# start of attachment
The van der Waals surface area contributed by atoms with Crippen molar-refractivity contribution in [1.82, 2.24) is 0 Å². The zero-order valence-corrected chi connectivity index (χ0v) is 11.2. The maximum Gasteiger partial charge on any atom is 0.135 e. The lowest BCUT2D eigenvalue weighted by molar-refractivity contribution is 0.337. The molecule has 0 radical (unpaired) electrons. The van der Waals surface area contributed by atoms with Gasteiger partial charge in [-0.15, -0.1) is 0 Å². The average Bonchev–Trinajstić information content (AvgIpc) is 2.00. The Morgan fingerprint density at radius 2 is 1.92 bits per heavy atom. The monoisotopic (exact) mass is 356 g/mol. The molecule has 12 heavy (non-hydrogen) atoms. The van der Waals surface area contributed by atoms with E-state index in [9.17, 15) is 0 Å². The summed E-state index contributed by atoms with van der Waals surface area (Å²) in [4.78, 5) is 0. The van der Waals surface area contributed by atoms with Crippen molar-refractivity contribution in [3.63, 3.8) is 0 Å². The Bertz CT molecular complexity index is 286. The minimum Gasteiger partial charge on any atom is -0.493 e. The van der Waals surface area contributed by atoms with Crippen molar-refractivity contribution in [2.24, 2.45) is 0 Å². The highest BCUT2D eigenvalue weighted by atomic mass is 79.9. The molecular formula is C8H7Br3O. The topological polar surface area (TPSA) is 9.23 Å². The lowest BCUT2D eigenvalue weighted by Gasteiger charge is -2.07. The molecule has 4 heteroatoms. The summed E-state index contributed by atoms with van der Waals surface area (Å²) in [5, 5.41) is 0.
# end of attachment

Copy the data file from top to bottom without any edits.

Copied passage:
The van der Waals surface area contributed by atoms with Crippen molar-refractivity contribution in [1.82, 2.24) is 0 Å². The zero-order valence-corrected chi connectivity index (χ0v) is 11.2. The maximum Gasteiger partial charge on any atom is 0.135 e. The lowest BCUT2D eigenvalue weighted by molar-refractivity contribution is 0.337. The molecule has 0 radical (unpaired) electrons. The van der Waals surface area contributed by atoms with Gasteiger partial charge in [-0.15, -0.1) is 0 Å². The average Bonchev–Trinajstić information content (AvgIpc) is 2.00. The Morgan fingerprint density at radius 2 is 1.92 bits per heavy atom. The monoisotopic (exact) mass is 356 g/mol. The molecule has 12 heavy (non-hydrogen) atoms. The van der Waals surface area contributed by atoms with E-state index in [9.17, 15) is 0 Å². The summed E-state index contributed by atoms with van der Waals surface area (Å²) in [4.78, 5) is 0. The van der Waals surface area contributed by atoms with Crippen molar-refractivity contribution in [3.63, 3.8) is 0 Å². The Bertz CT molecular complexity index is 286. The minimum Gasteiger partial charge on any atom is -0.493 e. The van der Waals surface area contributed by atoms with Crippen molar-refractivity contribution in [2.24, 2.45) is 0 Å². The highest BCUT2D eigenvalue weighted by atomic mass is 79.9. The molecular formula is C8H7Br3O. The topological polar surface area (TPSA) is 9.23 Å². The lowest BCUT2D eigenvalue weighted by Gasteiger charge is -2.07. The molecule has 4 heteroatoms. The summed E-state index contributed by atoms with van der Waals surface area (Å²) in [5, 5.41) is 0.